Extended Rear Facing Car Seats (ERF)

Earlier in the month we purchased a new (old) car and as this car didn’t have isofix points we decided to make an appointment with the In Car Safety Centre in Milton Keynes to see what seat belt fastening extended rear facing (ERF) seats were available to us.

We all know that children below the age of 12 or below 135cm tall whichever comes first are required by law to travel in a car seat, over the next few years the government is brining in new regulations, called i-Size into force where parents will have to keep their baby in a rear-facing seat until they are 15 months. This move will be based on a baby’s length/child’s height not weight. Extended rear facing seats or ERF seats are the safest option for parents as some can be used until 18kg and others to 25kg.

I’m not saying that forward facing car seats are not safe because they are but from the research I have done on these seats they are not as safe as extended rear facing car seats, The Rear Facing website has some great information and videos that show how car seats react in a crash.  I find the video below particularly interesting.

rear facing car seat video



When we arrived at the In Car Safety Centre I was surprised at just how many seats they had on offer that could be used as ERF seats (not all were suitable for us), I had originally had my mind set on an Axkid seat which was rear facing to 25kg with the option of forward needed if required.

Our consultation started with a look at our car to see how much space there was between the seat and how big the actual seat was.  We have a pretty comfortable sized car which meant that we had quite a few options, I’d not actually heard anything about the Britax 2 way elite but we were told that it was one of the best selling seats in Sweden where they rear face until 3 or 4 years of age so when it was shown to me I was quite impressed.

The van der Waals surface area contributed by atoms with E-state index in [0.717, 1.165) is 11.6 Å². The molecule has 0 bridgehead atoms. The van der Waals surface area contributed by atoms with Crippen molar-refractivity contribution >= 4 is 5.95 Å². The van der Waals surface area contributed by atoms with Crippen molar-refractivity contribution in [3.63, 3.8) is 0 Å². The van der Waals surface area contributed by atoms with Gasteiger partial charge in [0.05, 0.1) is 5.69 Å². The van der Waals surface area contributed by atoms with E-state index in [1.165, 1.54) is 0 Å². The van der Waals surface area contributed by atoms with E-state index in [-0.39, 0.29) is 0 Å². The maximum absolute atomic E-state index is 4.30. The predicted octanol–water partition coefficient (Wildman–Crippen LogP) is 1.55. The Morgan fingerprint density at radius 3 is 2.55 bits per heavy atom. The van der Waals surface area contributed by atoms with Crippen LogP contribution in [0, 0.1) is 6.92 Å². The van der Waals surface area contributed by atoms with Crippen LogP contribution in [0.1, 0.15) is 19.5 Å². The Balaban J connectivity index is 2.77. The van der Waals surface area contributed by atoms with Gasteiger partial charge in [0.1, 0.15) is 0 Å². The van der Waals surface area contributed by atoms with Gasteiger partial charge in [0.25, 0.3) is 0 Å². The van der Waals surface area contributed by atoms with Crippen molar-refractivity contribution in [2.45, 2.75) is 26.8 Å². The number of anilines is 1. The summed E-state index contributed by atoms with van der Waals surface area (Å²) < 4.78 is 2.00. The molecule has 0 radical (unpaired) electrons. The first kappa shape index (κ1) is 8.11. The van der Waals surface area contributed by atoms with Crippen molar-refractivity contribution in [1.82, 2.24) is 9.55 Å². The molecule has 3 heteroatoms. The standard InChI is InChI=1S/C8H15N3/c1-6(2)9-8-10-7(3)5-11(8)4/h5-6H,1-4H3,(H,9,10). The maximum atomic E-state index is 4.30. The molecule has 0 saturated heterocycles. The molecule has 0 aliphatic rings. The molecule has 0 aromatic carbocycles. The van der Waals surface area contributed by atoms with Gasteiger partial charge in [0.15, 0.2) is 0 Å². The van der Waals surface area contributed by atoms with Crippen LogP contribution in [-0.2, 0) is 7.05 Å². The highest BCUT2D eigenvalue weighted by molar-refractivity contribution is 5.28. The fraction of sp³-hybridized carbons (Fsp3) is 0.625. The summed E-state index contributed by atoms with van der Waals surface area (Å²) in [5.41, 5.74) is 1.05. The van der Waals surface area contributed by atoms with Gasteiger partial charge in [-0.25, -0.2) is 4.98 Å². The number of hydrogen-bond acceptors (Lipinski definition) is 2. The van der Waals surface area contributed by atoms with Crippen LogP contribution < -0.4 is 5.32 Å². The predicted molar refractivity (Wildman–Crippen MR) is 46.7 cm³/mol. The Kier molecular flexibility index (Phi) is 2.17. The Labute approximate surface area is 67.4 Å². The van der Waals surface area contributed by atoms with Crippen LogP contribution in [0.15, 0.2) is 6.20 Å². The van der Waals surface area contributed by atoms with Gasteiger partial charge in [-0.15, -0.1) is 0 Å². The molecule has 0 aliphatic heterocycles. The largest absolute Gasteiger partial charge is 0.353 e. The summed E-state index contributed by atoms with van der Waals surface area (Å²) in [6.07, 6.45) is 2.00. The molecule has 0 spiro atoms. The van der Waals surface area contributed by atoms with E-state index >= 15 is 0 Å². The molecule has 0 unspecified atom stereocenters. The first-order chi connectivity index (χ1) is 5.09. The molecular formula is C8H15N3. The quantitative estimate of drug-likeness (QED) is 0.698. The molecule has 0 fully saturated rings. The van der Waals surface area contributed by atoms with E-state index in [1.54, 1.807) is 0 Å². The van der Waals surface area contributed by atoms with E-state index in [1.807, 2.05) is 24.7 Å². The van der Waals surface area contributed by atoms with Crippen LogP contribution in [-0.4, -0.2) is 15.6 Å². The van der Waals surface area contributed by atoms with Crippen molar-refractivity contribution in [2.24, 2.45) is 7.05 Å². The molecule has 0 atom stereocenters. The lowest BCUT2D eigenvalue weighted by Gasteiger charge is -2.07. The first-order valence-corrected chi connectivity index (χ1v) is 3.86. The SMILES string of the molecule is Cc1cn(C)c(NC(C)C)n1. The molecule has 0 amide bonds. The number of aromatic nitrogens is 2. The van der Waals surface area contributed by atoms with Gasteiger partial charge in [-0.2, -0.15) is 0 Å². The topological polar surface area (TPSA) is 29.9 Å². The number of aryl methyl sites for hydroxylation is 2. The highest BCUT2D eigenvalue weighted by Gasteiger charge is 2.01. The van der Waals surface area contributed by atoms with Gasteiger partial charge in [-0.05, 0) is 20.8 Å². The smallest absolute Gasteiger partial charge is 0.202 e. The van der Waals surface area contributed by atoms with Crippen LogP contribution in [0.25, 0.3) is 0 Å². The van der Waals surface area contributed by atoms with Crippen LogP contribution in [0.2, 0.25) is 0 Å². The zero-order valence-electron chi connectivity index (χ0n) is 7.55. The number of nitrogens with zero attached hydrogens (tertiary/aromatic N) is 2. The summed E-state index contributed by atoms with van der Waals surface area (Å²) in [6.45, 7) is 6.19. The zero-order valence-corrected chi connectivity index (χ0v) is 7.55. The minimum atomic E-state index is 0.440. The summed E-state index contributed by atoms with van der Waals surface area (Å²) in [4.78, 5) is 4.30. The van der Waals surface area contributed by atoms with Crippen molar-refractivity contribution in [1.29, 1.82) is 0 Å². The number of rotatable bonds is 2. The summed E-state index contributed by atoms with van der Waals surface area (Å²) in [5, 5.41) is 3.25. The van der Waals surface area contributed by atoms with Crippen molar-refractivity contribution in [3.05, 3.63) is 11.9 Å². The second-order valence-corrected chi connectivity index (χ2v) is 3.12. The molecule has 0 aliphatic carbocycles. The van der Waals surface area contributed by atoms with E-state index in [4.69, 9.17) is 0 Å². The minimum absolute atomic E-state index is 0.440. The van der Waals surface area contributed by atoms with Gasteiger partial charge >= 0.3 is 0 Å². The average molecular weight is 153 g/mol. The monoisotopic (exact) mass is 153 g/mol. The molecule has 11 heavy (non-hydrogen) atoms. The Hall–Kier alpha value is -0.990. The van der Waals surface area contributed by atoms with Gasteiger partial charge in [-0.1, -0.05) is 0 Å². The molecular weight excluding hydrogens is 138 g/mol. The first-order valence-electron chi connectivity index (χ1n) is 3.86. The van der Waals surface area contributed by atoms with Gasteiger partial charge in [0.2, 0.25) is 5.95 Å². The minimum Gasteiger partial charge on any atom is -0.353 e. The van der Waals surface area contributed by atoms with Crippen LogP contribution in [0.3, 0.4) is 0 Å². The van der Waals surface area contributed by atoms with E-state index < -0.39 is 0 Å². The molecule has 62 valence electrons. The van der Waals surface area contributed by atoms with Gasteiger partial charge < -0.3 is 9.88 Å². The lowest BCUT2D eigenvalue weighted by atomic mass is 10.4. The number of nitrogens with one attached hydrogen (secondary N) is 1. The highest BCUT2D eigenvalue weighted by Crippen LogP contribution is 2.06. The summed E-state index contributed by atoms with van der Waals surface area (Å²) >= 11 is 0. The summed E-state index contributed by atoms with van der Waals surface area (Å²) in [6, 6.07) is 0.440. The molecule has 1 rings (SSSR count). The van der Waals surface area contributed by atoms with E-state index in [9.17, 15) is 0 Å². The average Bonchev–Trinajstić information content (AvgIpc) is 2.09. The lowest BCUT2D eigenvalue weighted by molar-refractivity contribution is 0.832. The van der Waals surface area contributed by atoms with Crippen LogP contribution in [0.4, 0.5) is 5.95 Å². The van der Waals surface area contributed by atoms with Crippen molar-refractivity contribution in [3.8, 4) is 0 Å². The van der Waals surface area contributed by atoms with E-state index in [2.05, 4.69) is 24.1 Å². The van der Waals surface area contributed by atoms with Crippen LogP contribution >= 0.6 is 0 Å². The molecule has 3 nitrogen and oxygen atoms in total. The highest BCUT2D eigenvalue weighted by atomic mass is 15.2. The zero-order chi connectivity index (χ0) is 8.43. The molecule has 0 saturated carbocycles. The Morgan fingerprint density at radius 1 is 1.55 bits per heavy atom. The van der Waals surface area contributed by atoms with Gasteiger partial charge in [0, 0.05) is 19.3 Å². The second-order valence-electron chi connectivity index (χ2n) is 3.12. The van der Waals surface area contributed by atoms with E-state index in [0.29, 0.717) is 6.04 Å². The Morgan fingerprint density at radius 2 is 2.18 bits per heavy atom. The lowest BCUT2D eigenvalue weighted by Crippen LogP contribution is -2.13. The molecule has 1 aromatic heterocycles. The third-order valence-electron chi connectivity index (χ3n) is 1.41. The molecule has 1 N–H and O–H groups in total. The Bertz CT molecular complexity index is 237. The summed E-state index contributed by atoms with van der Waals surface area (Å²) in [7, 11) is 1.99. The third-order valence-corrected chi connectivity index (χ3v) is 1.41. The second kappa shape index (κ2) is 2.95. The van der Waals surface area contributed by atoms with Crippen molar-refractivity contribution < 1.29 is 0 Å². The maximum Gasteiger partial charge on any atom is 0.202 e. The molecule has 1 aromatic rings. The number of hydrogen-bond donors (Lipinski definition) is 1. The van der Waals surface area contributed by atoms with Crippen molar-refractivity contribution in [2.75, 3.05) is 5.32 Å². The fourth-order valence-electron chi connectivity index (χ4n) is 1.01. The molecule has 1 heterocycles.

I was told that the Britax 2 way was one of the only seats stocked that used the harness on the car seat until 25kg, most other seats use the seatbelt to fasten the child in past 18kg.  The seat has a recline function, washable cover and can be forward facing if need be.

britax erf





We purchased the baby head guard as an extra as Arthur’s head is still quite little and it looked more comfortable with the extra support.  We also decided to get a seat protector for under the car seat to try and protect the leather, there is space at the bottom for toys and books which will be handy as Arthur grows.  The staff at the In Car Safety Centre installed the seat and advised us to go back if we needed help altering the recline of the seat or if the tethering needed to be changed, there are a selection of videos on their website like the one below which shows a step by step installation which may prove useful should we need to do something ourselves.Britax two way


The seat we purchased retails at £220 which is one of the cheaper seats on the market, I do believe the price of some of the isofix seats will come down in time as more brands start bringing out new models.  If you do have isofix in your car Kate from willow makes three has a great post on her blog about the Cybex Sirona.

The In car safety centre really know their stuff when it comes to extended rear facing seats and I can’t recommend them highly enough, of course if you can’t fit a rear facing car seat into your car they also have a range of forward facing seats too.  It’s definitely worth going to see someone who is specially trained in the fitting of car seats as your children’s lives are precious which makes it so important to know that they are safe when travelling in your car.

Do you have an ERF seat? If so which one do you have and how do you and your child find it?

One Response to Extended Rear Facing Car Seats (ERF)

  1. The Carmania says:

    Nice seat. Totally a new concept. Can I include this video in my blog?

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